On September 3, the Congressional Budget Office (CBO) released a cost estimate (“score”) of S. 1217, the housing finance reform bill sponsored by Senate Committee on Banking, Housing, and Urban Affairs Chair Tim Johnson (D-SD) and Ranking Member Mike Crapo (R-ID). The bill was voted out of the Banking Committee on May 15 by a bipartisan vote of 13 to 9 (see Memo, 5/16). However, lack of support from some Committee Democrats, who had concerns about access and affordability issues within the single family marketplace, has kept the bill from being taken up on the Senate floor.
The bill, the Housing Finance Reform and Taxpayer Protection Act of 2013, would provide for a 10 basis point fee applied to federally guaranteed securities. The fee revenue would fund the National Housing Trust Fund (NHTF), the Capital Magnet Fund (CMF), and a new Market Access Fund (MAF), with 75% of the fee revenue targeted to the NHTF. Various sources have estimates the fee would eventually generate $5 billion a year after a five-year phase-in.
Assumptions made by the CBO in the report, however, result in an estimate of only $7.3 billion for the NHTF, CMF, and MAF between 2019 and 2024, a sharp decrease from the amount anticipated to go into the NHTF during these years.
The CBO score of the bill assumes a steep drop in market share for the bill’s successor to Fannie Mae and Freddie Mac, the Federal Mortgage Insurance Corporation (FMIC). According to the CBO report, in 2013 the value of mortgages guaranteed by Fannie Mae and Freddie Mac, along with the Federal Housing Administration (FHA), was about $1.7 billion, or about 80% of total mortgage originations.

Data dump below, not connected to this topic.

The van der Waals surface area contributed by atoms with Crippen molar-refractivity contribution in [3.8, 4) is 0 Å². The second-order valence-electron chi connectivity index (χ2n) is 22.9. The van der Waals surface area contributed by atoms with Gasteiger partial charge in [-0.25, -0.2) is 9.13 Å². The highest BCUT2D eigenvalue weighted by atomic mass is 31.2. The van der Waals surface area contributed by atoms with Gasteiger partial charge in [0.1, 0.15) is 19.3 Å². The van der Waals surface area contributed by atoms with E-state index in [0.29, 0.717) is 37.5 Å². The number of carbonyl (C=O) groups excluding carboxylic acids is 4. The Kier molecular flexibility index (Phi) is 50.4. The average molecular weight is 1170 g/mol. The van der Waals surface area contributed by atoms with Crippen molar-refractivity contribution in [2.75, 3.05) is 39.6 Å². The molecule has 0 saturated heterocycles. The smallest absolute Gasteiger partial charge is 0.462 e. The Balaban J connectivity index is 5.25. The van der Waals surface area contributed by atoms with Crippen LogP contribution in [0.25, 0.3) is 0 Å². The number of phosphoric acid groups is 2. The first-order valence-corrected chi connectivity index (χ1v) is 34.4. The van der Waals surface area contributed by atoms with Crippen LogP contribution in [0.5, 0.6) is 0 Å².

“Under S. 1217, CBO estimates that FMIC would guarantee about 30% of the total mortgage market over the 2020-2024 period. The remaining mortgage market would be supported mostly by private firms that carry no federal guarantee (60% of the total), while about 10% would be guaranteed by FHA, the Department of Veterans Affairs (VA), or the Rural Housing Service (RHS),” the report says.
CBO assumes that borrowers would be more likely to secure non-FMIC insured loans because interest rates for FMIC-guaranteed loans would be higher, due to cash reserve requirements for FMIC imposed by S. 1217 and the 10 basis point fee on private entities to fund the affordable housing programs. The assumption that the GSEs’ market share would drop so precipitously within the next five years results in the low amount the report predicts would go to the three affordable housing programs, including the NHTF.
The CBOs report is at http://www.cbo.gov/sites/default/files/cbofiles/attachments/s1217.pdf